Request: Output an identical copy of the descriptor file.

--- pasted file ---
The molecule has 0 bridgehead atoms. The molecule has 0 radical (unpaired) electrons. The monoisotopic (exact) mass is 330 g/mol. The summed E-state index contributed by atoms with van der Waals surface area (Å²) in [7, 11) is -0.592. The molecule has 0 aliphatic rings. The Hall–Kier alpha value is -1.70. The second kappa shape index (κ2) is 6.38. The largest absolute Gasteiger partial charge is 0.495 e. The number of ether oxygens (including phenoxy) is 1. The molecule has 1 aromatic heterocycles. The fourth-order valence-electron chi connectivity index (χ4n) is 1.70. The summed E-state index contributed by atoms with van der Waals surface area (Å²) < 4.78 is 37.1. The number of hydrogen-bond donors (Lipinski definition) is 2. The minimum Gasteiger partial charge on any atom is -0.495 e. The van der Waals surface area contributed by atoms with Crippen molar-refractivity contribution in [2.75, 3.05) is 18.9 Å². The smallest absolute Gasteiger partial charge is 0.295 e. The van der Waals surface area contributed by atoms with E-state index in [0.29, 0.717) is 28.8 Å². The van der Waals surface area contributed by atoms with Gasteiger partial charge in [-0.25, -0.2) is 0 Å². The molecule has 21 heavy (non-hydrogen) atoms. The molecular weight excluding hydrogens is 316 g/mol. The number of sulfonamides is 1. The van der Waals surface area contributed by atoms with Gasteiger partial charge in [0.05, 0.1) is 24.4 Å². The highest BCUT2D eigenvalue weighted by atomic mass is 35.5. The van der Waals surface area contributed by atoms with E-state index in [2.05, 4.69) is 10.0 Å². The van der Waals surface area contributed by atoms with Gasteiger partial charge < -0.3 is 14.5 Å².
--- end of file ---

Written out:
The molecule has 0 bridgehead atoms. The molecule has 0 radical (unpaired) electrons. The monoisotopic (exact) mass is 330 g/mol. The summed E-state index contributed by atoms with van der Waals surface area (Å²) in [7, 11) is -0.592. The molecule has 0 aliphatic rings. The Hall–Kier alpha value is -1.70. The second kappa shape index (κ2) is 6.38. The largest absolute Gasteiger partial charge is 0.495 e. The number of ether oxygens (including phenoxy) is 1. The molecule has 1 aromatic heterocycles. The fourth-order valence-electron chi connectivity index (χ4n) is 1.70. The summed E-state index contributed by atoms with van der Waals surface area (Å²) < 4.78 is 37.1. The number of hydrogen-bond donors (Lipinski definition) is 2. The minimum Gasteiger partial charge on any atom is -0.495 e. The van der Waals surface area contributed by atoms with Crippen molar-refractivity contribution in [2.75, 3.05) is 18.9 Å². The smallest absolute Gasteiger partial charge is 0.295 e. The van der Waals surface area contributed by atoms with E-state index in [0.29, 0.717) is 28.8 Å². The van der Waals surface area contributed by atoms with Gasteiger partial charge in [-0.25, -0.2) is 0 Å². The molecule has 21 heavy (non-hydrogen) atoms. The molecular weight excluding hydrogens is 316 g/mol. The number of sulfonamides is 1. The van der Waals surface area contributed by atoms with Gasteiger partial charge in [0.05, 0.1) is 24.4 Å². The highest BCUT2D eigenvalue weighted by atomic mass is 35.5. The van der Waals surface area contributed by atoms with E-state index in [2.05, 4.69) is 10.0 Å². The van der Waals surface area contributed by atoms with Gasteiger partial charge < -0.3 is 14.5 Å².